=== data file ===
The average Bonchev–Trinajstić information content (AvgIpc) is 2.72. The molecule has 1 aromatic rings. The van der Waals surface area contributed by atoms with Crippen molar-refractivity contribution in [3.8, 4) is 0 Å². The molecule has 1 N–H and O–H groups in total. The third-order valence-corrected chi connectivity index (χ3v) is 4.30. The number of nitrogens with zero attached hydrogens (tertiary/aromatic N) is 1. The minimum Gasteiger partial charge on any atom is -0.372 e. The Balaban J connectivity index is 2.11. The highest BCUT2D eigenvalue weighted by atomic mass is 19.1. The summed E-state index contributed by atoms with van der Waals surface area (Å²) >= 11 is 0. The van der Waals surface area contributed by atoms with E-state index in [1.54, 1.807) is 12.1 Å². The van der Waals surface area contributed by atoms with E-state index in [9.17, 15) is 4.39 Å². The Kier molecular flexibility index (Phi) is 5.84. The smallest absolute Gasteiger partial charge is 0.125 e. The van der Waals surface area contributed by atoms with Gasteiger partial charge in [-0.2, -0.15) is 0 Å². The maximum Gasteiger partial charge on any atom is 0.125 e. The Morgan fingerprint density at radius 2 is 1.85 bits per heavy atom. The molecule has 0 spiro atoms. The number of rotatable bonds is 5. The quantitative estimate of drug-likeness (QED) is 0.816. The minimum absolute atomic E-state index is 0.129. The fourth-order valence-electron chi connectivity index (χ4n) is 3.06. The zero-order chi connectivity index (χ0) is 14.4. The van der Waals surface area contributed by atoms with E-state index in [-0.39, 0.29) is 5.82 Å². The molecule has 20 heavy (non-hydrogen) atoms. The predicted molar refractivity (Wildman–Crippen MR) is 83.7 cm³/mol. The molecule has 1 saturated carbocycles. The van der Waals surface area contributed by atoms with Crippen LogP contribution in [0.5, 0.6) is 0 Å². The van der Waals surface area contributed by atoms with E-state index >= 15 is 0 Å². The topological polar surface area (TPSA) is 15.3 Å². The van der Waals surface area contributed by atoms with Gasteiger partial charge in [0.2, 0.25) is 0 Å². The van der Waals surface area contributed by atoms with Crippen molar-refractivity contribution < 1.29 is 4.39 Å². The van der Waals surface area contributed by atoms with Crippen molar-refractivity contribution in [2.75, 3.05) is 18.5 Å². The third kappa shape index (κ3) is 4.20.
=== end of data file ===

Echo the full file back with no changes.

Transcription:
The average Bonchev–Trinajstić information content (AvgIpc) is 2.72. The molecule has 1 aromatic rings. The van der Waals surface area contributed by atoms with Crippen molar-refractivity contribution in [3.8, 4) is 0 Å². The molecule has 1 N–H and O–H groups in total. The third-order valence-corrected chi connectivity index (χ3v) is 4.30. The number of nitrogens with zero attached hydrogens (tertiary/aromatic N) is 1. The minimum Gasteiger partial charge on any atom is -0.372 e. The Balaban J connectivity index is 2.11. The highest BCUT2D eigenvalue weighted by atomic mass is 19.1. The summed E-state index contributed by atoms with van der Waals surface area (Å²) >= 11 is 0. The van der Waals surface area contributed by atoms with E-state index in [1.54, 1.807) is 12.1 Å². The van der Waals surface area contributed by atoms with E-state index in [9.17, 15) is 4.39 Å². The Kier molecular flexibility index (Phi) is 5.84. The smallest absolute Gasteiger partial charge is 0.125 e. The van der Waals surface area contributed by atoms with Gasteiger partial charge in [-0.2, -0.15) is 0 Å². The maximum Gasteiger partial charge on any atom is 0.125 e. The Morgan fingerprint density at radius 2 is 1.85 bits per heavy atom. The molecule has 0 spiro atoms. The number of rotatable bonds is 5. The quantitative estimate of drug-likeness (QED) is 0.816. The minimum absolute atomic E-state index is 0.129. The fourth-order valence-electron chi connectivity index (χ4n) is 3.06. The zero-order chi connectivity index (χ0) is 14.4. The van der Waals surface area contributed by atoms with E-state index in [-0.39, 0.29) is 5.82 Å². The molecule has 20 heavy (non-hydrogen) atoms. The predicted molar refractivity (Wildman–Crippen MR) is 83.7 cm³/mol. The molecule has 1 saturated carbocycles. The van der Waals surface area contributed by atoms with Crippen LogP contribution in [0.5, 0.6) is 0 Å². The van der Waals surface area contributed by atoms with E-state index >= 15 is 0 Å². The topological polar surface area (TPSA) is 15.3 Å². The van der Waals surface area contributed by atoms with Gasteiger partial charge in [0.2, 0.25) is 0 Å². The van der Waals surface area contributed by atoms with Crippen molar-refractivity contribution < 1.29 is 4.39 Å². The van der Waals surface area contributed by atoms with Crippen molar-refractivity contribution in [2.75, 3.05) is 18.5 Å². The third kappa shape index (κ3) is 4.20.